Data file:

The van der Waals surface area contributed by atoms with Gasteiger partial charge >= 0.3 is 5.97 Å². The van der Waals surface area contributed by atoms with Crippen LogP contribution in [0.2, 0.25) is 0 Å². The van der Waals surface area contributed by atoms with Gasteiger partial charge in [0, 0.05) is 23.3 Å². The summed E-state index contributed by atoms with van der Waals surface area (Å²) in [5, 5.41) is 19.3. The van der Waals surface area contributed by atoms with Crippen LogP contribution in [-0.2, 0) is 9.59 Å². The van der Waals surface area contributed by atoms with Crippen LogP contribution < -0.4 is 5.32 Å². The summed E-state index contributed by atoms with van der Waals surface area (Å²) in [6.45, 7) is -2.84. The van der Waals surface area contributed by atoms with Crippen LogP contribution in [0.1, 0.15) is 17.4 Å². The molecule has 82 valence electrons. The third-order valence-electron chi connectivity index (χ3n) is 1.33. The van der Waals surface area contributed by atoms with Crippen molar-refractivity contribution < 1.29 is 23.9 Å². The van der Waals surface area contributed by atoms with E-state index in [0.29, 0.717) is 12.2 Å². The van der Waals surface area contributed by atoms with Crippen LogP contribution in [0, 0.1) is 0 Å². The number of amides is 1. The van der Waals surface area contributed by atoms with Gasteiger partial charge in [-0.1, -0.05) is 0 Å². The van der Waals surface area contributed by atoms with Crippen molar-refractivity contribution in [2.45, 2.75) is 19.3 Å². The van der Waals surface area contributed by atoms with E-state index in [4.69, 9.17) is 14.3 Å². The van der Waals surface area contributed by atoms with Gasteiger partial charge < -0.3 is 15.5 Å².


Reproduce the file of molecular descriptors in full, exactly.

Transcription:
The van der Waals surface area contributed by atoms with Gasteiger partial charge >= 0.3 is 5.97 Å². The van der Waals surface area contributed by atoms with Crippen LogP contribution in [0.2, 0.25) is 0 Å². The van der Waals surface area contributed by atoms with Gasteiger partial charge in [0, 0.05) is 23.3 Å². The summed E-state index contributed by atoms with van der Waals surface area (Å²) in [5, 5.41) is 19.3. The van der Waals surface area contributed by atoms with Crippen LogP contribution in [-0.2, 0) is 9.59 Å². The van der Waals surface area contributed by atoms with Crippen LogP contribution < -0.4 is 5.32 Å². The summed E-state index contributed by atoms with van der Waals surface area (Å²) in [6.45, 7) is -2.84. The van der Waals surface area contributed by atoms with Crippen LogP contribution in [0.1, 0.15) is 17.4 Å². The molecule has 82 valence electrons. The third-order valence-electron chi connectivity index (χ3n) is 1.33. The van der Waals surface area contributed by atoms with Crippen molar-refractivity contribution < 1.29 is 23.9 Å². The van der Waals surface area contributed by atoms with E-state index in [0.29, 0.717) is 12.2 Å². The van der Waals surface area contributed by atoms with Crippen LogP contribution in [0, 0.1) is 0 Å². The number of amides is 1. The van der Waals surface area contributed by atoms with Gasteiger partial charge in [-0.1, -0.05) is 0 Å². The van der Waals surface area contributed by atoms with Crippen molar-refractivity contribution in [2.45, 2.75) is 19.3 Å². The van der Waals surface area contributed by atoms with E-state index in [4.69, 9.17) is 14.3 Å². The van der Waals surface area contributed by atoms with Gasteiger partial charge < -0.3 is 15.5 Å².